The U.S.military has just signed its final paychecks on one of the riskier programs it’s ever undertaken: inducing the coalescence of ex-Sunni insurgents into the quasi-governmental militias called the Sons of Iraq. The program was hated and opposed by the Shiite-led government, and now that government is in control of it, officially beginning its payroll to the militias on April 1.

This program has always represented a division between U.S. goals in Iraq and those of the Shiite government. The U.S. wanted to reduce its pool of enemies in Iraq and give them a stake in the government. But the Shiite leadership wanted to ensure a stable future for a Shiite-run state. One of the more hopeful signs in Iraq these days is that the Shiites do not appear to be thinking in zero-sum terms anymore. But they still fear that the armed Sunnis aim to infiltrate and subvert a still-weak state, and that can spool off into dangerous directions.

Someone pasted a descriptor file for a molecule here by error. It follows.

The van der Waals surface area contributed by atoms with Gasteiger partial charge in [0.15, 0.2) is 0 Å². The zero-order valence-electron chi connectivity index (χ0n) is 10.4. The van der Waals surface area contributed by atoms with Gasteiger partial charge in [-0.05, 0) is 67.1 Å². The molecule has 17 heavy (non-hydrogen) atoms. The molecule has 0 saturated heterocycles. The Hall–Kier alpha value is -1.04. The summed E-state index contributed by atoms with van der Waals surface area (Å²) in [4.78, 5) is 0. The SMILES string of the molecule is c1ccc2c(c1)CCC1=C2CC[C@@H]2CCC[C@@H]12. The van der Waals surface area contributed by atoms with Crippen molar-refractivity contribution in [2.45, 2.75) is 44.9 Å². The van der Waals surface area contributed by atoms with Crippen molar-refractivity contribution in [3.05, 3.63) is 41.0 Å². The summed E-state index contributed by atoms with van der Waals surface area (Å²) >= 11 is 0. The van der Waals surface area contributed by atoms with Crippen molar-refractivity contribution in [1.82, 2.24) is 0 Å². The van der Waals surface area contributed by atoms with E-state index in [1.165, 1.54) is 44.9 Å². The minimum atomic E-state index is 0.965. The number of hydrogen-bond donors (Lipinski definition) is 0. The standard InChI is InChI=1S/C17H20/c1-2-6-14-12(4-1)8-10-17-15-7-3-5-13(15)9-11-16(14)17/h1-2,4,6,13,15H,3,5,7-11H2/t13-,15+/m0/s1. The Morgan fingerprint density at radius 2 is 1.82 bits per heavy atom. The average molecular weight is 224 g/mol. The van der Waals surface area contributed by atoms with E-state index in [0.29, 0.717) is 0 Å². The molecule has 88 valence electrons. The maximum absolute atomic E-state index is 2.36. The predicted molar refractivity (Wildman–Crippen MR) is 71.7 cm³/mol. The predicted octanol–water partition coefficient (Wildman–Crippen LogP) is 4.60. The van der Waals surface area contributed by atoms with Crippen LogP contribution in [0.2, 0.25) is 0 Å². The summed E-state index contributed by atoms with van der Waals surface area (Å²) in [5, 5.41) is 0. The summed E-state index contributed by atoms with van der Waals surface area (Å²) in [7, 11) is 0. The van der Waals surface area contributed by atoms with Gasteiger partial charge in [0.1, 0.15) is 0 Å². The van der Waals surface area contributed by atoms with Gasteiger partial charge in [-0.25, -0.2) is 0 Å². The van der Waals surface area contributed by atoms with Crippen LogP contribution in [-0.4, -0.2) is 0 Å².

"This is a great step in the right direction," Sheik Farhan, a Sons of Iraq leader in the Sudayra region, said. "Each day the government of Iraq is growing stronger, and we are becoming more independent."

It’s now the responsibility of the Iraqi government to make sure Farhan feels as if he has a stake in peaceful governance. If that happens, one of the greatest counterinsurgency gambles of all will be vindicated.

Crossposted to The Streak.

Spencer Ackerman

Spencer Ackerman

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